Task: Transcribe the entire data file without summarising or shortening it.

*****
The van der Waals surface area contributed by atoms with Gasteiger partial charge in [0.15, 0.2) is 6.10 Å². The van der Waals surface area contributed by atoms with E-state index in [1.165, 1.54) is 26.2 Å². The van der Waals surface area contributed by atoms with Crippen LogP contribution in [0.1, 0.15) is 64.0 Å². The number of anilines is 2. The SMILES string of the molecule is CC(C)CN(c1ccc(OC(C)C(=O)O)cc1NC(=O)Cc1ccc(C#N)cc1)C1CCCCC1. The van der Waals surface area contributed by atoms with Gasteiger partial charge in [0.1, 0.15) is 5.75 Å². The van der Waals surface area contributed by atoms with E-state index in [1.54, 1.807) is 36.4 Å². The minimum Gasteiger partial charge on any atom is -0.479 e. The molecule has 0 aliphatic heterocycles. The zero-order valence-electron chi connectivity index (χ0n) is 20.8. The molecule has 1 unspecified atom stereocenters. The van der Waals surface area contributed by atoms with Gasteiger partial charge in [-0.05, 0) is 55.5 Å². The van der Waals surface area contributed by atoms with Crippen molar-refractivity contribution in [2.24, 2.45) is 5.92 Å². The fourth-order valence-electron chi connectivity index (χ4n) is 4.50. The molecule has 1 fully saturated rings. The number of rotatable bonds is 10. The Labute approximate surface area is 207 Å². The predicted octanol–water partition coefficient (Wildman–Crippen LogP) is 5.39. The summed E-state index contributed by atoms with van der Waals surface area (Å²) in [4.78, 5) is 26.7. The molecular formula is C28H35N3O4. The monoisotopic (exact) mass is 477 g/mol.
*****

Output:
The van der Waals surface area contributed by atoms with Gasteiger partial charge in [0.15, 0.2) is 6.10 Å². The van der Waals surface area contributed by atoms with E-state index in [1.165, 1.54) is 26.2 Å². The van der Waals surface area contributed by atoms with Crippen LogP contribution in [0.1, 0.15) is 64.0 Å². The number of anilines is 2. The SMILES string of the molecule is CC(C)CN(c1ccc(OC(C)C(=O)O)cc1NC(=O)Cc1ccc(C#N)cc1)C1CCCCC1. The van der Waals surface area contributed by atoms with Gasteiger partial charge in [0.1, 0.15) is 5.75 Å². The van der Waals surface area contributed by atoms with E-state index in [1.54, 1.807) is 36.4 Å². The minimum Gasteiger partial charge on any atom is -0.479 e. The molecule has 0 aliphatic heterocycles. The zero-order valence-electron chi connectivity index (χ0n) is 20.8. The molecule has 1 unspecified atom stereocenters. The van der Waals surface area contributed by atoms with Gasteiger partial charge in [-0.05, 0) is 55.5 Å². The van der Waals surface area contributed by atoms with Crippen molar-refractivity contribution in [2.24, 2.45) is 5.92 Å². The fourth-order valence-electron chi connectivity index (χ4n) is 4.50. The molecule has 1 fully saturated rings. The number of rotatable bonds is 10. The Labute approximate surface area is 207 Å². The predicted octanol–water partition coefficient (Wildman–Crippen LogP) is 5.39. The summed E-state index contributed by atoms with van der Waals surface area (Å²) in [4.78, 5) is 26.7. The molecular formula is C28H35N3O4. The monoisotopic (exact) mass is 477 g/mol.